“The honest answer,” says Rudd, “is not yet”. “The enduring impact on the Australian public, the cynicism created after a handful of thugs removed an elected prime minister overnight, lodged deep in the Australian psyche and hasn’t been removed.”
And among the political class, it did three things. It “legitimised a coup culture for a decade”, it elevated the power of party faction bosses, and “it moved Australian politics from the big canvas to the microscopic canvas – it made it unfashionable to make long-term plans for the nation”. And not just in Labor, but across both major parties.
If all this is so, isn’t Morrison vulnerable to the same coup culture in the event that his public approval should crumble at some point? Rudd thinks so: “He knows how fragile his position is, which is why he changed the rules. The only thing standing between Morrison and a coup is the rule change.”
In December 2018 Morrison engineered a higher threshold for a coup by proposing that two-thirds of the federal Liberal party room must ask for a spill motion against a sitting Liberal prime minister.
The rule was modelled on one that Rudd introduced in Labor five years earlier, during his brief return to the Lodge after staging a successful counter-coup against Gillard.
But a changed rule can always be changed back, of course. Rudd does have thoughts on how to fix that to better protect a leader, Labor or Liberal, against plotters. We’ll get to his reform proposals shortly.
Though Rudd, with his wife Therese Rein, has been based in the US for the last six years, where he’s the founding director of the Asia Society Policy Institute, he’s spent a lot of time thinking about the Australian political system and its flaws and foibles. And, he says, “the real cancer has not been removed – because factions still exist and branch stacking still exists, and branch stacking builds factional power, so the incentive to do it still exists”.
This burst into public view spectacularly this week in Labor’s Victorian branch. Factional plotting is fevered in the Liberal Party too, especially its NSW branch, but is largely subterranean at the moment. “So I think the jury is still out on whether the national happy family event of the last three months becomes sustainable for the long term,” says Rudd. “You can have a feelgood moment of questionable duration around a crisis or you can turn the federation into the workhorse of the nation around a bold policy agenda.”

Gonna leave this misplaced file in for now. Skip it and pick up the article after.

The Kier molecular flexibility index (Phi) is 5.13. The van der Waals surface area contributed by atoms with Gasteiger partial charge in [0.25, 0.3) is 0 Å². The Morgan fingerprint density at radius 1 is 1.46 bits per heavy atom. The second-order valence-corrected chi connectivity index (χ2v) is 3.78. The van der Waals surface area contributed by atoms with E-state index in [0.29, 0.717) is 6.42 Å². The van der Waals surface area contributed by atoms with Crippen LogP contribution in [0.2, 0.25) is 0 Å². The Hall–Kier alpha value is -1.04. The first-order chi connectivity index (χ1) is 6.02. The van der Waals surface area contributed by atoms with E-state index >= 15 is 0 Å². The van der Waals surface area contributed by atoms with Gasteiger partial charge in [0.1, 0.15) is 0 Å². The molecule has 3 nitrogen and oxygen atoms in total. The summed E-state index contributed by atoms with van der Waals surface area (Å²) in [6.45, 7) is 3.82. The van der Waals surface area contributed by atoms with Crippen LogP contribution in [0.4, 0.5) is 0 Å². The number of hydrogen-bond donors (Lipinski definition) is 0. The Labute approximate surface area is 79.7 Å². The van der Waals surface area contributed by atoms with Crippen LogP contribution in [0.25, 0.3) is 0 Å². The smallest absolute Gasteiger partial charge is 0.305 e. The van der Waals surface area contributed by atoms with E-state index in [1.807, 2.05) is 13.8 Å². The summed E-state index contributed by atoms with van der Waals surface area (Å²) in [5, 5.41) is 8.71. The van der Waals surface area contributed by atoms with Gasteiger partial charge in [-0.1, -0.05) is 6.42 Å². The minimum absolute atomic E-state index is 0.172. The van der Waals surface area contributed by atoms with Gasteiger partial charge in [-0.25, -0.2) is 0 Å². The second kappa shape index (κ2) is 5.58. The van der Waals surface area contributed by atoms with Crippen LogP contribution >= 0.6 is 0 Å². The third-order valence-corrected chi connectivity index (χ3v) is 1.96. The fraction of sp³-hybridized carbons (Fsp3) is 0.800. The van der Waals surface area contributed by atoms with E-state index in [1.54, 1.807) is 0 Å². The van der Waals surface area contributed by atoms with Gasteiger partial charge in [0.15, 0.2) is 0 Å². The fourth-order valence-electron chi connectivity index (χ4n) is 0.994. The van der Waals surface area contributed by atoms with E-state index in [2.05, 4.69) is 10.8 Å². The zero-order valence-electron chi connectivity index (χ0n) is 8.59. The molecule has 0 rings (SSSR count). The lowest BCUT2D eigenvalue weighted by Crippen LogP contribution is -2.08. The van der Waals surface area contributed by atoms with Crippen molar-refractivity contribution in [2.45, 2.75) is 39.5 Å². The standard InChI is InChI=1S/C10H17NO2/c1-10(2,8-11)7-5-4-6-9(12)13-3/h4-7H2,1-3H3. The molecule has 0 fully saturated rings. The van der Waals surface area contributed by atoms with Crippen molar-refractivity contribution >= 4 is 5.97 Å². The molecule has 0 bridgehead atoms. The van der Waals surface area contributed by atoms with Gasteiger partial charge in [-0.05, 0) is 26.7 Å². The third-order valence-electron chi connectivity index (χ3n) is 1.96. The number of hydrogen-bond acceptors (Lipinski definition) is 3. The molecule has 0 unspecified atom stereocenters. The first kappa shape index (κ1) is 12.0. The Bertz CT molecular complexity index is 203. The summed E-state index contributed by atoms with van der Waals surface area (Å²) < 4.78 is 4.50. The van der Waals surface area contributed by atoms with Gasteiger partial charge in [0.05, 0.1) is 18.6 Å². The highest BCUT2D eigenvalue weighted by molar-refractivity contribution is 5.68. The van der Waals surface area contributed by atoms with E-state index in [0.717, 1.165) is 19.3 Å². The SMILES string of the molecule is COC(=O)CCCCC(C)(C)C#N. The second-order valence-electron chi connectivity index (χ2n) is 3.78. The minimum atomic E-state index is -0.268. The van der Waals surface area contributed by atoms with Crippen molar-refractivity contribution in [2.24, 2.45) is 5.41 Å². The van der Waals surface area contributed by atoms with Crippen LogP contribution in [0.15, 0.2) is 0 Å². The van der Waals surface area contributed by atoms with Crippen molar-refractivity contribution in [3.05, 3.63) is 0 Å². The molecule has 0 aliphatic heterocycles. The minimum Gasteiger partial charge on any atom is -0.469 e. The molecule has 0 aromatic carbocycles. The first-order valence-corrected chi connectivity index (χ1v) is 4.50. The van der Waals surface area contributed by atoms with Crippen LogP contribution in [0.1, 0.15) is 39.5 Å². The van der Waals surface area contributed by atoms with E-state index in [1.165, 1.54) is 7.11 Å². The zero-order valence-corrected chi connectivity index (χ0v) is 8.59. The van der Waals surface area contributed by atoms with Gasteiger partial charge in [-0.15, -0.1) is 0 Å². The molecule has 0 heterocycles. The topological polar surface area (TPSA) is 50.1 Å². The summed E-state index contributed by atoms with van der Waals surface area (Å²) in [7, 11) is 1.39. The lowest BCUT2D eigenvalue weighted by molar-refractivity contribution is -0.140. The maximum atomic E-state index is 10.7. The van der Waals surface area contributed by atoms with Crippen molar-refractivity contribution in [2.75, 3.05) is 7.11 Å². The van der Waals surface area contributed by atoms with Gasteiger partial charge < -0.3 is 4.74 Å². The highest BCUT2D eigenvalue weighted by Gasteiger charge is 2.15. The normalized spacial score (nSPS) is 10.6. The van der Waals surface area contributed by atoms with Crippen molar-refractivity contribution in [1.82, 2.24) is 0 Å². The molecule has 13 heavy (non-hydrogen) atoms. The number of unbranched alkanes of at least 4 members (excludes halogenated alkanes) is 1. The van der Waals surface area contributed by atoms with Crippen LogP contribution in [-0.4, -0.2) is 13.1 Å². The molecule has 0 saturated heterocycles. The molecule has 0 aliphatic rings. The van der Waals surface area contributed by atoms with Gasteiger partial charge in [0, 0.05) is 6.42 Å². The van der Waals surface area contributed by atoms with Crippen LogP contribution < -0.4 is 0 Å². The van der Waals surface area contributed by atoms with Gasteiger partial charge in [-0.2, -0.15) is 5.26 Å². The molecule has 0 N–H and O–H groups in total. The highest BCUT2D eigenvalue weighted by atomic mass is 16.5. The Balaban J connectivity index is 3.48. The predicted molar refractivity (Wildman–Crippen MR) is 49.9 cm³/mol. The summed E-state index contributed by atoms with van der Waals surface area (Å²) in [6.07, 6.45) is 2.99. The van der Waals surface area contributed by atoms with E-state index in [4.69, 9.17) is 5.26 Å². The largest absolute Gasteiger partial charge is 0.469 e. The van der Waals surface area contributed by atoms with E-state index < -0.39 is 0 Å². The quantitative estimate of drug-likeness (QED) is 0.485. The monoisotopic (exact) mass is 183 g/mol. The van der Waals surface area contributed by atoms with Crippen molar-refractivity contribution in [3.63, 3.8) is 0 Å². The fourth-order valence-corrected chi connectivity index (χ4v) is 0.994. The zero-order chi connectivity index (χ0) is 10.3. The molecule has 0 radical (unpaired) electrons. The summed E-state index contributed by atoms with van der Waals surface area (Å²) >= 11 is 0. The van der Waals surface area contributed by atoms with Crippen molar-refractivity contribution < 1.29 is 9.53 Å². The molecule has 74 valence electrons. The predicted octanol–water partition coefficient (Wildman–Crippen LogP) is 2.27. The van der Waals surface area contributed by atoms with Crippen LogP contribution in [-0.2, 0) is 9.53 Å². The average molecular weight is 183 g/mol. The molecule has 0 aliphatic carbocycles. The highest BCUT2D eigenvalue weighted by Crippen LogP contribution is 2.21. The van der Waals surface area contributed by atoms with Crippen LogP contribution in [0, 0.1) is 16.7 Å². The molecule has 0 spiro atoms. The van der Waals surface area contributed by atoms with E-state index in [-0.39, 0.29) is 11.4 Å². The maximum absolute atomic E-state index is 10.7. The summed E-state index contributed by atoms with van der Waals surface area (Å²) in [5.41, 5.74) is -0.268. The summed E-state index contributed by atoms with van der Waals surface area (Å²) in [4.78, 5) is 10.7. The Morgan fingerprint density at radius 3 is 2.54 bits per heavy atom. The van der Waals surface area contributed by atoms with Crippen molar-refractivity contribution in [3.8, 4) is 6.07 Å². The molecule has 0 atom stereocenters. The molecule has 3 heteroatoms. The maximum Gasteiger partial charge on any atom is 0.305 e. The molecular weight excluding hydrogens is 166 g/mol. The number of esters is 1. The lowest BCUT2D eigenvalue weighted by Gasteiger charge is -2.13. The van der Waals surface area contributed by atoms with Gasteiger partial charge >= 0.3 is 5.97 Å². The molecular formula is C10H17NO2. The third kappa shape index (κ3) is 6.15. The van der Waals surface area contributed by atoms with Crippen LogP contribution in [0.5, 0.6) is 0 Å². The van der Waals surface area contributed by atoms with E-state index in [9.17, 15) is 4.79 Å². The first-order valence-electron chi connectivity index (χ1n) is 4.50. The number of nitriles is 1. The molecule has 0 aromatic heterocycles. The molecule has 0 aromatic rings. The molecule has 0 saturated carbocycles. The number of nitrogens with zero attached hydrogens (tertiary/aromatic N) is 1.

This is Morrison’s moment of decision, says the former Labor leader. “If he’s going to be Scotty from Marketing Volume II, that will become clear pretty soon from the actual dynamic of the national cabinet process – is it real or fake? It will require a policy vision.”
“Scott Morrison can bring the country together,” he argues, “but it has to be an enduring long-term agenda. He can learn the lessons from the lost decade of policy, the lost decade of vision, or he can default to the easy corner – retail politics, continued marketing and attempt to turn the next election into a referendum on the Labor Party.”
But you’d have to admit that the Labor Party is making itself a tempting option for a de facto referendum. This week’s exposure of rampant factionalism and rule-breaking in Labor’s Victorian branch has dominated political news and claimed the scalps of three ministers in the state Labor government of Daniel Andrews.